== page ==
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post #7 of 12 Old 12-16-2008, 06:59 PM
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hard to see exactly why the wheel is canted like that but I would guess it is a simple adjustment. Hopefully if you loosen the quick release and push the wheel/axle in the correct spot and then re-tighten the quick release you should be ok. Hope that is it.

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post #8 of 12 Old 12-16-2008, 07:04 PM
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While the wheel may be slightly out of dish, all of the Stumpjumper frames look similar to that due to weld placement. Mine looked identical, and my wheel was properly dished. Don't worry too much about it.

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post #9 of 12 Old 12-17-2008, 05:59 AM Thread Starter
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Define dish please.

Is it the axial alignment of the rim with the hub?
As in, if the spokes were tighter on the hub's left and looser on the hub's right the wheel would be dished to the left, is that a decent understanding?

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post #10 of 12 Old 12-17-2008, 09:08 AM
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Quote:
Originally Posted by jetblast10 View Post
Define dish please.

Is it the axial alignment of the rim with the hub?
As in, if the spokes were tighter on the hub's left and looser on the hub's right the wheel would be dished to the left, is that a decent understanding?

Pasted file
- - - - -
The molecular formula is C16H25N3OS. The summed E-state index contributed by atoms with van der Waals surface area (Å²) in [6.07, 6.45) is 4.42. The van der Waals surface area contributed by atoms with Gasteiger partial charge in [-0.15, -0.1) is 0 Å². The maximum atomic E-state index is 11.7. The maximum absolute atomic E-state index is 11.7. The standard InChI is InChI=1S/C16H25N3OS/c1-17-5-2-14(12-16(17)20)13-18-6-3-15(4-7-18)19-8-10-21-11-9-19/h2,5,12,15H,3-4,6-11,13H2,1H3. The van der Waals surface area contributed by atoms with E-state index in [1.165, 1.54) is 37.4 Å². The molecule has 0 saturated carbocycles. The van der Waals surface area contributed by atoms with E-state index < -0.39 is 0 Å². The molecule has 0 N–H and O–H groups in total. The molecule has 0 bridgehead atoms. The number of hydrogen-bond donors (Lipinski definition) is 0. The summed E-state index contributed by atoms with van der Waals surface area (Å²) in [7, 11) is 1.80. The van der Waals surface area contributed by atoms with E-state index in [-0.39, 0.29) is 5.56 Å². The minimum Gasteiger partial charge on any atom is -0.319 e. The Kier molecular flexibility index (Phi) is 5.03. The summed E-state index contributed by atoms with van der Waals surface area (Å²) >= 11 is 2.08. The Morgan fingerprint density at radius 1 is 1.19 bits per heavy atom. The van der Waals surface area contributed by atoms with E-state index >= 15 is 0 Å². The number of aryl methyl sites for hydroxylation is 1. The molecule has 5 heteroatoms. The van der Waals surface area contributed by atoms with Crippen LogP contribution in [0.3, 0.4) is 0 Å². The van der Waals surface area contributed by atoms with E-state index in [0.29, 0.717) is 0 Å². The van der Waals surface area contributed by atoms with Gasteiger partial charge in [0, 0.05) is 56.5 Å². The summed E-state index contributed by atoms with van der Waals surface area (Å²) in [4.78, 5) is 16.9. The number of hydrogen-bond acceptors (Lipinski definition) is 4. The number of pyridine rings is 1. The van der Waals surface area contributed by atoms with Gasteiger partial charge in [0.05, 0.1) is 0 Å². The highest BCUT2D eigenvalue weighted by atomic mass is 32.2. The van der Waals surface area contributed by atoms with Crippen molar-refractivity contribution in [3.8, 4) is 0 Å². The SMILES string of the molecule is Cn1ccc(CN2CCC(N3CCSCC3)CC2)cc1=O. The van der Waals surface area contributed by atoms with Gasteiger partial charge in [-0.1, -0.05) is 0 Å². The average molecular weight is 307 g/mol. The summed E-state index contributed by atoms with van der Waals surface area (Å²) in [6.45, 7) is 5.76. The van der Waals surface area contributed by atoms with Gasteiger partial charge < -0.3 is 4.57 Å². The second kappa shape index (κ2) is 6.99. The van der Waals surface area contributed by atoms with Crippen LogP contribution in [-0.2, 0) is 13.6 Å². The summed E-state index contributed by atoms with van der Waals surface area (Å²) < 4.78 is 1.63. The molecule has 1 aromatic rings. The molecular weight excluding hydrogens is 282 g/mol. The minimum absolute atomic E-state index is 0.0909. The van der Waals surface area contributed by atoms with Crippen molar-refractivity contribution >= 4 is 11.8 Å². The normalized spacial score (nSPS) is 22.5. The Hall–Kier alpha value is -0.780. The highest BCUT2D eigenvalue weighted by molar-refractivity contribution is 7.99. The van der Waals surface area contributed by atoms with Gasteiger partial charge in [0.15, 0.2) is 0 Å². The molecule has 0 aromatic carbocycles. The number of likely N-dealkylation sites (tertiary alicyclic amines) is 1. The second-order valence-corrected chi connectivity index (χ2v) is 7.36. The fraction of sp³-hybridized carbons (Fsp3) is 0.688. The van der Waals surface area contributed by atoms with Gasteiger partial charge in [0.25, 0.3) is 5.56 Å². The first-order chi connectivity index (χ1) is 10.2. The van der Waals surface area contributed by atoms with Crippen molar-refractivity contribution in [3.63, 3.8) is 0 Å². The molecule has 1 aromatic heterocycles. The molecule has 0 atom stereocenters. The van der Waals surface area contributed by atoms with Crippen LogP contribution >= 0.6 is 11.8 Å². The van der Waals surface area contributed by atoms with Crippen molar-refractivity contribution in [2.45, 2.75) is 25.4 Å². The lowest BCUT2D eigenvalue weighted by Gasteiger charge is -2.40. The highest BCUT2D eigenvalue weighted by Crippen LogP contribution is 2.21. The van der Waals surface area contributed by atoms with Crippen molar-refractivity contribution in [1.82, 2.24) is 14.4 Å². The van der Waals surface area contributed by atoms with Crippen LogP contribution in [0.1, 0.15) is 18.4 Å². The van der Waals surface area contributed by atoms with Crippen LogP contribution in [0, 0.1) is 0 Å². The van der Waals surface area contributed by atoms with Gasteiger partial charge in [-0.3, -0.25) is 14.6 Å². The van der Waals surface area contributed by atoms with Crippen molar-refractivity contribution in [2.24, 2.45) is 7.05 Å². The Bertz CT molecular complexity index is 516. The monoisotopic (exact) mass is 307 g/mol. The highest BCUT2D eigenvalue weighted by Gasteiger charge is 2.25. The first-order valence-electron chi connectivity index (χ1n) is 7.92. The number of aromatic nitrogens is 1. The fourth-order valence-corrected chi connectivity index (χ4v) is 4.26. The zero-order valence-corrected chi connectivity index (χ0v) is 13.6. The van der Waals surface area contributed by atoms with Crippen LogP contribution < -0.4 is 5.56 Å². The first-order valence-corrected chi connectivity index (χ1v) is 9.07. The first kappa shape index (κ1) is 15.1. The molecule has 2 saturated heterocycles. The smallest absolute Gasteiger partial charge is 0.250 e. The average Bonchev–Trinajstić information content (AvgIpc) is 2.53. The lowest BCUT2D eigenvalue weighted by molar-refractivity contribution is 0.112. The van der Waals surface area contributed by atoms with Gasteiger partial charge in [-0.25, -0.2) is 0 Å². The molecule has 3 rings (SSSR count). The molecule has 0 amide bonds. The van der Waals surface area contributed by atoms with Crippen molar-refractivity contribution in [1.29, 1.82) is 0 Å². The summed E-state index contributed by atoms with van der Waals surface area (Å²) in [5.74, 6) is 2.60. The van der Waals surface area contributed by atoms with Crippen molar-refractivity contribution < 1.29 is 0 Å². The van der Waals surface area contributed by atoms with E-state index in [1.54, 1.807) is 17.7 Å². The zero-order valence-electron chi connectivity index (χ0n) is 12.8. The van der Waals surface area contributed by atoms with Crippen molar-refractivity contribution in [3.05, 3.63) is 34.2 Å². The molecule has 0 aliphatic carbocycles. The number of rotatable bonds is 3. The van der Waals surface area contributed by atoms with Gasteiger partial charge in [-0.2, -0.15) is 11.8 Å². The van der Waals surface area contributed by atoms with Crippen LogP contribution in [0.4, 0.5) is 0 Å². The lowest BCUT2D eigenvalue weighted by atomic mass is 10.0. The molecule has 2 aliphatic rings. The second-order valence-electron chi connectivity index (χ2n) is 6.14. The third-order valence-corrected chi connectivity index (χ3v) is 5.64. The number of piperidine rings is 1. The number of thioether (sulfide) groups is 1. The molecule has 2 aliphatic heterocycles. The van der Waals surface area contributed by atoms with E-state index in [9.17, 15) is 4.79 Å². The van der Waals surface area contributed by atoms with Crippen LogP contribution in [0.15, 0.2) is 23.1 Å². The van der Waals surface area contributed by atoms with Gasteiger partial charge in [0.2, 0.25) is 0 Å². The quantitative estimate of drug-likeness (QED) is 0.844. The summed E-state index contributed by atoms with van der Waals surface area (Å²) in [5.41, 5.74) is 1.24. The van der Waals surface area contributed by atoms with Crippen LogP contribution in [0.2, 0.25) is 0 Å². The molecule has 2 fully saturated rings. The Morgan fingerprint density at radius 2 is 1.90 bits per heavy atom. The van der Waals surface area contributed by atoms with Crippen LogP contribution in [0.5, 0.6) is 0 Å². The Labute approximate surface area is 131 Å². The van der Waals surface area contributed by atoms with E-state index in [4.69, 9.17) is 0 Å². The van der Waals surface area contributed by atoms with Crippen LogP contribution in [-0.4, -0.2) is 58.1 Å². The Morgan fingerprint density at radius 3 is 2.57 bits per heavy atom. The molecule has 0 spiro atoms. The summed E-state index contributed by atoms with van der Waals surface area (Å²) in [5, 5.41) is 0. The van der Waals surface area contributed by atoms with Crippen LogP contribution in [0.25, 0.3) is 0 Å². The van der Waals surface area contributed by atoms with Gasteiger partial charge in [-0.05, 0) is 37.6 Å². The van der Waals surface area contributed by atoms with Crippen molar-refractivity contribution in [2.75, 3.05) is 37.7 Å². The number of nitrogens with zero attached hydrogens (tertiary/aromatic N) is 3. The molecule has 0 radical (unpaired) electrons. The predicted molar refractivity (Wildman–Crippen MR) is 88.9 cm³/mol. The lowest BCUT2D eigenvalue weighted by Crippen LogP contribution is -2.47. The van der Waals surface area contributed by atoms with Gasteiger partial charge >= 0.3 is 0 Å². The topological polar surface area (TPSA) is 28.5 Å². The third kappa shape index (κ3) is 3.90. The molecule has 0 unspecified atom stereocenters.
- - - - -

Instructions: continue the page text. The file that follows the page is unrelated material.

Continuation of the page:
You got it! Borrow a shop's dish bar, remove your tire and check both sides that the rim is centered between the outer axle spacers. But if the wheel is properly tensioned (no threads showing) you can't move the "dish" much, say 1/4". Since pro-jeff clarified specialized bikes have that frame space "feature"...it's probably a non-issue and time to ride! Since my trails are sloppy, it's road bike time!

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post #11 of 12 Old 12-17-2008, 09:36 AM
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Jet, WARNING: do not attempt to redish your wheel as a nubie or you will have to employ a local shop to reround it. Building wheels correctly requires much training from a pro. After what Jeff said I'd bet your dish is perfect.

Dishing to a frame isn't the wackiest idea I've ever heard. Our expert mechanic once trued our skinny race wheels to its imperfect sewup tire! Which was neat until I had a flat and he was gone.

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post #12 of 12 Old 12-17-2008, 09:38 AM
 
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Where did yo uget the bike ? If it were me, Id take it back to the shop and ask them whats up ! Nathans MTB need some adjustment after his second or third ride, I took it down to the shop and they went over the whole thing, for free !